Washington Lawyer - October 2019 - 21

behind closed doors, we are not seeing how far these folks are along the road,"
says Michelle Richardson, director of the Privacy and Data Project at the Center
for Democracy & Technology (CDT), a nonprofit advocacy group. "Once major
proposals from the House and Senate leadership are out, I expect them to
move much more quickly."

THE 'GOLDEN' RULES
In the absence of a new federal law, and to the chagrin of tech lobbyists
in Washington, Sacramento has filled the void. The California Consumer
Privacy Act (CCPA) was passed quickly by the state legislature and signed
into law in June 2018 by Gov. Jerry Brown. The law takes effect January 1,
2020, but there will be approximately a half-year phase-in period as the
California attorney general sets the rules for its enforcement.
The law grants consumers a right to request that businesses disclose the
personal information they collect and how they use it. Consumers also
can request deletion of personal information and disclosure of the third
parties to which the information is sold or shared. Consumers can opt out
of the sale of their personal information, although businesses can offer
financial incentives to consumers to allow them to collect data.

"

The California law defines what is "personal information" broadly,
including a list of personal characteristics and behaviors, as well as
inferences that can be drawn from this information.
"What it generally does is it empowers consumers to have control over
how companies operating in California, which are businesses subject to
the law, collect, use, and share their personal data. It requires a lot more
transparency on the part of businesses, and it affords consumers a lot
more rights over what these businesses do with their data, to have data
deleted or corrected, or to say it cannot be sold," says Jeff Poston, cochair
of the privacy and cybersecurity group at Crowell & Moring LLP.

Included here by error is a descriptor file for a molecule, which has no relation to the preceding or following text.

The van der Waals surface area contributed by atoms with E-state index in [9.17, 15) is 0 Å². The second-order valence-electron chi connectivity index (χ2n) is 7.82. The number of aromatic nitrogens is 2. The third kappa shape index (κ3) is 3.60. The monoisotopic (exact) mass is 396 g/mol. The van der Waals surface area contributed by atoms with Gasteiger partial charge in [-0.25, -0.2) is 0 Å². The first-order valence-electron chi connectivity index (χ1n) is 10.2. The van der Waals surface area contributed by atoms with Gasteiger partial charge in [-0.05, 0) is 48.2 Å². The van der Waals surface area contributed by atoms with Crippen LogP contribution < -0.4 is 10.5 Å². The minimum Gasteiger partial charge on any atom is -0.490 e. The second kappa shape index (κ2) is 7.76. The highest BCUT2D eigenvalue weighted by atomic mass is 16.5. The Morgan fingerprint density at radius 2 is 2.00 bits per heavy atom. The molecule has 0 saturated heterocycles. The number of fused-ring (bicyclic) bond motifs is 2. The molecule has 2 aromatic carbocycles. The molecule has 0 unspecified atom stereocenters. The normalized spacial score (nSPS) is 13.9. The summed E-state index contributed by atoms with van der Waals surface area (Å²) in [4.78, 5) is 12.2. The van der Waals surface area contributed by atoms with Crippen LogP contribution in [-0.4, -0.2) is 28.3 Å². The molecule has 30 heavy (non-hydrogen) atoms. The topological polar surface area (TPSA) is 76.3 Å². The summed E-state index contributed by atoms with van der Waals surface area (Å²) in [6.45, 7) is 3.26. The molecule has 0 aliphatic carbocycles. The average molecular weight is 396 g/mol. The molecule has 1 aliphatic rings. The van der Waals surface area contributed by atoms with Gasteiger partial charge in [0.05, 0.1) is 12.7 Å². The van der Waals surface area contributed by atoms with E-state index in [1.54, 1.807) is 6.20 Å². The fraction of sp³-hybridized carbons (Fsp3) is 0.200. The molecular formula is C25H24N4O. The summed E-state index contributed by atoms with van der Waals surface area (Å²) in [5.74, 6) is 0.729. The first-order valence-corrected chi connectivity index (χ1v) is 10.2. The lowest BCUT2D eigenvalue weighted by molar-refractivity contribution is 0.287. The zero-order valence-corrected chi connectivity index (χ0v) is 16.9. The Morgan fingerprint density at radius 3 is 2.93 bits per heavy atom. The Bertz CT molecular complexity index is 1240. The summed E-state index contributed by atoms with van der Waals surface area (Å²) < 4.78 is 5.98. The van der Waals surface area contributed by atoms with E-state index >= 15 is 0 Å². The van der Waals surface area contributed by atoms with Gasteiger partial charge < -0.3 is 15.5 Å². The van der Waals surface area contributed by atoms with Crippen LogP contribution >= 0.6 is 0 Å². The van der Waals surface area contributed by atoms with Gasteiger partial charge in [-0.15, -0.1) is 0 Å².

"If you are a company of sufficient size and reach and are subject to the law, it
will become your de facto privacy standard in the United States," Poston says.
"The CCPA is the privacy equivalent of the hula hoop. You can expect laws
to move east with the trend. You are going to see more states adopt
privacy laws."
Nevada and Maine have adopted data privacy laws that include features
like California's, although both are narrower in scope. For example, Maine's
act applies only to broadband internet access service providers. Other
states that are considering data privacy legislation include Hawaii, Illinois,
Louisiana, Maryland, Massachusetts, Minnesota, New Jersey, New York,
Rhode Island, Pennsylvania, Texas, and Washington, according to the
International Association of Privacy Professionals.
What has tech and other companies more worried is that the CCPA
provides for a private right of action by consumers against companies
that have been subjected to data breaches. That means there will be
class-action lawsuits, and no one knows yet how they will play out until
California courts have a chance to decide actual cases.
"It's basically a negligence standard," says Reed Freeman, cochair of the
cybersecurity and privacy practice at Wilmer Cutler Pickering Hale and
Dorr LLP.
"Beginning in July 2020 when enforcement takes effect, I would expect
that the breaches that are announced will be followed very quickly by
class-action lawyers trying to get to the courthouse first and asking questions later because there are statutory damages, and that is a powerful
motivator for class-action lawyers," Freeman says.

Beginning in July 2020 when enforcement takes
effect, I would expect that the breaches that
are announced will be followed very quickly by
class-action lawyers trying to get to the courthouse
first and asking questions later because there are
statutory damages, and that is a powerful motivator
for class-action lawyers.
REED FREEMAN
WilmerHale LLP

Raul agrees that the CCPA is certain to trigger a lot of class actions. "That